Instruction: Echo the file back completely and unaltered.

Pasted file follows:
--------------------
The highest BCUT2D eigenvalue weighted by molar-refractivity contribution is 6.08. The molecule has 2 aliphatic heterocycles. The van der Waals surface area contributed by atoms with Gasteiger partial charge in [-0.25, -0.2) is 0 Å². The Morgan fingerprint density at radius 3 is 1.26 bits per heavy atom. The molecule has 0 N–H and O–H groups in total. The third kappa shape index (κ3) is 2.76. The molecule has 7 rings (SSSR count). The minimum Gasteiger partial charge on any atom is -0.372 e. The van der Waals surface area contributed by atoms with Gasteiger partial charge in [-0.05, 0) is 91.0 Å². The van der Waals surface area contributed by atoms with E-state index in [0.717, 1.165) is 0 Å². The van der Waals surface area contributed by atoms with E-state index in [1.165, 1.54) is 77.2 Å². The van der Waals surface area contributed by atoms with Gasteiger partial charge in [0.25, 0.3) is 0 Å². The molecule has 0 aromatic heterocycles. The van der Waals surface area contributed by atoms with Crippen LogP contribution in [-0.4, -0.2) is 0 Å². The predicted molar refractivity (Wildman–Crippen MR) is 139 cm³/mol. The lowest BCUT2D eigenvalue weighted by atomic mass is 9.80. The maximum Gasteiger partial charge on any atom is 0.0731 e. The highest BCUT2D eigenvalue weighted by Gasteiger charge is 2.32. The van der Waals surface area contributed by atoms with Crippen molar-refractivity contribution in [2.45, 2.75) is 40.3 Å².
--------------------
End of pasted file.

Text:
The highest BCUT2D eigenvalue weighted by molar-refractivity contribution is 6.08. The molecule has 2 aliphatic heterocycles. The van der Waals surface area contributed by atoms with Gasteiger partial charge in [-0.25, -0.2) is 0 Å². The Morgan fingerprint density at radius 3 is 1.26 bits per heavy atom. The molecule has 0 N–H and O–H groups in total. The third kappa shape index (κ3) is 2.76. The molecule has 7 rings (SSSR count). The minimum Gasteiger partial charge on any atom is -0.372 e. The van der Waals surface area contributed by atoms with Gasteiger partial charge in [-0.05, 0) is 91.0 Å². The van der Waals surface area contributed by atoms with E-state index in [0.717, 1.165) is 0 Å². The van der Waals surface area contributed by atoms with E-state index in [1.165, 1.54) is 77.2 Å². The van der Waals surface area contributed by atoms with Gasteiger partial charge in [0.25, 0.3) is 0 Å². The molecule has 0 aromatic heterocycles. The van der Waals surface area contributed by atoms with Crippen LogP contribution in [-0.4, -0.2) is 0 Å². The predicted molar refractivity (Wildman–Crippen MR) is 139 cm³/mol. The lowest BCUT2D eigenvalue weighted by atomic mass is 9.80. The maximum Gasteiger partial charge on any atom is 0.0731 e. The highest BCUT2D eigenvalue weighted by Gasteiger charge is 2.32. The van der Waals surface area contributed by atoms with Crippen molar-refractivity contribution in [2.45, 2.75) is 40.3 Å².